Pfizer shines in Big Apple

Drugmaker announces that seven of New York City’s top research hospitals join Global Centers For Therapeutic Innovation

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NEW YORK—In an effort designed to leverage its investment in discovery and early-stage drug development by funding preclinical and clinical development at leading centers, Pfizer Inc. recently announced that seven major research-based medical centers here have joined its Centers for Therapeutic Innovation, a network of partnerships that aims to speed the translation of biomedical research into life-saving medicines.

Centers joining the fold include Rockefeller University, New York University Langone Medical Center, Memorial Sloan-Kettering Cancer Center, the Mount Sinai Medical Center, Columbia University Medical Center, Albert Einstein College of Medicine of Yeshiva University and Weill Cornell Medical College.

Additionally, Pfizer has signed a lease at the Alexandria Center for Life Science, providing the company with research space to facilitate its New York City-based collaborations.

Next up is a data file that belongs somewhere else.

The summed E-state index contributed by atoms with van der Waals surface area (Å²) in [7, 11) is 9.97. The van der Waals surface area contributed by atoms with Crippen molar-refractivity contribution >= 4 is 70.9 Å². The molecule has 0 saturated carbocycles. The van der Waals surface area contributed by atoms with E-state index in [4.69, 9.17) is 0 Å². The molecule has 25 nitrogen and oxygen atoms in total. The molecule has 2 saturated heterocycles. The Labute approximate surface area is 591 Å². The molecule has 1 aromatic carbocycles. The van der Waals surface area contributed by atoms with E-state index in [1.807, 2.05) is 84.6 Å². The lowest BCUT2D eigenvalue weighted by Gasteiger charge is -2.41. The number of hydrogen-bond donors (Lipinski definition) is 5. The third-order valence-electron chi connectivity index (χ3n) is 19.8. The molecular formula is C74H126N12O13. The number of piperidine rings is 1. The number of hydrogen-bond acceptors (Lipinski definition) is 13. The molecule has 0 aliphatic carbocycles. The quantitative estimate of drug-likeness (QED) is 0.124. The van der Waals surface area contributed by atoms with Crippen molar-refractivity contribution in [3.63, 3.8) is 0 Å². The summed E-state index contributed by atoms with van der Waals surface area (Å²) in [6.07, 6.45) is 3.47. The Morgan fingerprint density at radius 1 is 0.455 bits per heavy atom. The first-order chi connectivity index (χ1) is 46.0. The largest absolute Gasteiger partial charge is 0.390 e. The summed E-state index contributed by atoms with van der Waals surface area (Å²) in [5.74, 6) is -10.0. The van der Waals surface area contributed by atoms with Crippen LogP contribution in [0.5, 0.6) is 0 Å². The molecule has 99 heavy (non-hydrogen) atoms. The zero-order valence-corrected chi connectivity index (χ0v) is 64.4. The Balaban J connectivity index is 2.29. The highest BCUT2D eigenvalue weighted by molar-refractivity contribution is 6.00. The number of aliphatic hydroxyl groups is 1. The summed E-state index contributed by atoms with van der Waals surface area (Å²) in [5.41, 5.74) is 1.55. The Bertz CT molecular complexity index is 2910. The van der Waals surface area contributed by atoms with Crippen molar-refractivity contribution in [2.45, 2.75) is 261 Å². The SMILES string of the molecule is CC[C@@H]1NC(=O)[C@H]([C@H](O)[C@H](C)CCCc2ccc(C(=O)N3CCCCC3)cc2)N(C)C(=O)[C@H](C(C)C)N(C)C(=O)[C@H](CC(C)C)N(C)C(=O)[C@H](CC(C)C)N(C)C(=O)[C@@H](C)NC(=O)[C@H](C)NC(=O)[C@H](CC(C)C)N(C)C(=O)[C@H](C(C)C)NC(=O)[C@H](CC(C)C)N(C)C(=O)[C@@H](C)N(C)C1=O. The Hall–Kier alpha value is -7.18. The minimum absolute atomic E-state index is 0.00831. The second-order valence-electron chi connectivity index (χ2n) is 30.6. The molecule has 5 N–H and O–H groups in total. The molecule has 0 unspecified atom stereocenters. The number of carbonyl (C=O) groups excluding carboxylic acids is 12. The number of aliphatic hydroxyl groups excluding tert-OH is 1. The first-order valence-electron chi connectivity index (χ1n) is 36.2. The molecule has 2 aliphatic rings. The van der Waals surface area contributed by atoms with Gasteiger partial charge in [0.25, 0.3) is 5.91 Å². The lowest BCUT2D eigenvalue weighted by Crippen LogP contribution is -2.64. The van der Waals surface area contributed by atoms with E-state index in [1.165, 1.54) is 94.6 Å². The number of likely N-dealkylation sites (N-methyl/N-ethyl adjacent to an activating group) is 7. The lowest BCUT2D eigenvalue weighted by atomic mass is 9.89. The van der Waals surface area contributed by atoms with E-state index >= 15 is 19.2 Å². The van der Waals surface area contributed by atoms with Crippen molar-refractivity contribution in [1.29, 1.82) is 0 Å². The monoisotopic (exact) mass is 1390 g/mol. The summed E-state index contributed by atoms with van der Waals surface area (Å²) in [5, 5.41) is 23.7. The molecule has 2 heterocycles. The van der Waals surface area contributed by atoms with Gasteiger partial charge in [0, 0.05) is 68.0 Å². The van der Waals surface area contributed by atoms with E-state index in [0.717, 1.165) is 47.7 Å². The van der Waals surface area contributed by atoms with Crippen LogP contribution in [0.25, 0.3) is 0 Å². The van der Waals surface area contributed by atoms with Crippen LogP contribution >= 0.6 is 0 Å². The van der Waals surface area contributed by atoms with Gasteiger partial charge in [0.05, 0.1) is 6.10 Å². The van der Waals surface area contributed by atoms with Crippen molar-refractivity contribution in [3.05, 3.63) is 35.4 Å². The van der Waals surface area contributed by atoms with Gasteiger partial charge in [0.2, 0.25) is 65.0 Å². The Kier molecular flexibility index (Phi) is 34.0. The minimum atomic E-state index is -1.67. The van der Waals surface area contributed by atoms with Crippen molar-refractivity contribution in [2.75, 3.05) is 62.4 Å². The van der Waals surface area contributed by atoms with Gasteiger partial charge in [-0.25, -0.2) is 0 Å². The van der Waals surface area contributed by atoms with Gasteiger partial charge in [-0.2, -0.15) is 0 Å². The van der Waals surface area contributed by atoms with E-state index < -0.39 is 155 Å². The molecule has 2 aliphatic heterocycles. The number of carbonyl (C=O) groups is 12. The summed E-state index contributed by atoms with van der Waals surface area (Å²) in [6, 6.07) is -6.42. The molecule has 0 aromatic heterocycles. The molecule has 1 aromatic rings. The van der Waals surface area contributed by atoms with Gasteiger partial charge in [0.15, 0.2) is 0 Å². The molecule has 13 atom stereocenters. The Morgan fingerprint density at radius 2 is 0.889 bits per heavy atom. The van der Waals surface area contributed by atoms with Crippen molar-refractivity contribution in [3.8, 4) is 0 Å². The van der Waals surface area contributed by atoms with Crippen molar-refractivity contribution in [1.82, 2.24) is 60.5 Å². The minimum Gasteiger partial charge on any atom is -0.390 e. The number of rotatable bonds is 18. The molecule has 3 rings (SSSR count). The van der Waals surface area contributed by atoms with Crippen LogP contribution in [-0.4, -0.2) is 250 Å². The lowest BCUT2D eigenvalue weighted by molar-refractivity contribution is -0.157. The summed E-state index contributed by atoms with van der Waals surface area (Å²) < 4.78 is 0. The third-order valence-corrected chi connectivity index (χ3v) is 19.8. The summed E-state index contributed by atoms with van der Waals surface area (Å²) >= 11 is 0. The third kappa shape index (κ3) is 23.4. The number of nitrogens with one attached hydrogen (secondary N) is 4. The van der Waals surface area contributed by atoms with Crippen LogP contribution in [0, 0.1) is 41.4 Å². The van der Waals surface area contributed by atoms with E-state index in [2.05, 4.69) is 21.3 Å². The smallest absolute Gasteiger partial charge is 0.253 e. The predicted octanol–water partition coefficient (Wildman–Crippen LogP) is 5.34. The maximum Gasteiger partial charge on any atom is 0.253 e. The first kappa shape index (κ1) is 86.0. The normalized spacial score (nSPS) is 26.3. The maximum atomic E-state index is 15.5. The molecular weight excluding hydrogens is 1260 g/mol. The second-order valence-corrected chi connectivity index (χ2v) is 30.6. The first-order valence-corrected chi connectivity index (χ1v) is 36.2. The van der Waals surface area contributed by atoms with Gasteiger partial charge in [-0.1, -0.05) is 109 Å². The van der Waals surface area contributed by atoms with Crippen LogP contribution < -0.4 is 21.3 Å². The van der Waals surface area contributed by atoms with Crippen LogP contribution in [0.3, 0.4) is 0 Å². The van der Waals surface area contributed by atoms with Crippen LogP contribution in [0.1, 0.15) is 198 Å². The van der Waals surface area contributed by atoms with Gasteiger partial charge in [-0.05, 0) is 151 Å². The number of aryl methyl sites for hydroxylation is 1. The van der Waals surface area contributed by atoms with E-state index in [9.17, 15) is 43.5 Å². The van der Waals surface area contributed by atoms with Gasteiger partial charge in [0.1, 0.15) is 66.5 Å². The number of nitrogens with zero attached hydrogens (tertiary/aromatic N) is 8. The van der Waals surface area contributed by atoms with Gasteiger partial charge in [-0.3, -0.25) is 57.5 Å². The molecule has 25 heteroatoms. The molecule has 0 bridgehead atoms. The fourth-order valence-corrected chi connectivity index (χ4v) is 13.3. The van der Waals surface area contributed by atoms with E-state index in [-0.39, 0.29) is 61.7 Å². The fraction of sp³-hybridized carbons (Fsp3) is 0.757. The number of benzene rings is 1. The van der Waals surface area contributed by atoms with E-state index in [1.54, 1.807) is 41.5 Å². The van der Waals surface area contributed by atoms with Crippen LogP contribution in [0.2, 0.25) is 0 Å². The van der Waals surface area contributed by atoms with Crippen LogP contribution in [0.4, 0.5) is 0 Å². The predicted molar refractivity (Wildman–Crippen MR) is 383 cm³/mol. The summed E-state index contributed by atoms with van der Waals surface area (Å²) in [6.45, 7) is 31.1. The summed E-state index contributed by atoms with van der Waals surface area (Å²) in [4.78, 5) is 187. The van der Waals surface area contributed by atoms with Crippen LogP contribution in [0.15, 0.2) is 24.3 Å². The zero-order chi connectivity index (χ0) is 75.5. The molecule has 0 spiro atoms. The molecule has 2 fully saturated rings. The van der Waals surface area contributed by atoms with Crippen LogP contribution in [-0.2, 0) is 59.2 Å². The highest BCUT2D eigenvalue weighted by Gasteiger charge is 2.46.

The Alexandria Center is home to a number of top-tier research organizations and leading life-science entities. Its office and laboratory space encourages collaboration and is ideally located to facilitate close working relationships between Pfizer and its academic partners.

The Centers for Therapeutic Innovation will initially focus on collaborations within the U.S. and build the network at other U.S.-based medical institutions and is expected to expand into Europe and Asia in 2012. Each center will be governed by a joint steering committee composed of Pfizer and academic medical center representatives who will provide leadership and evaluate the success of each program through discovery and early-stage clinical development.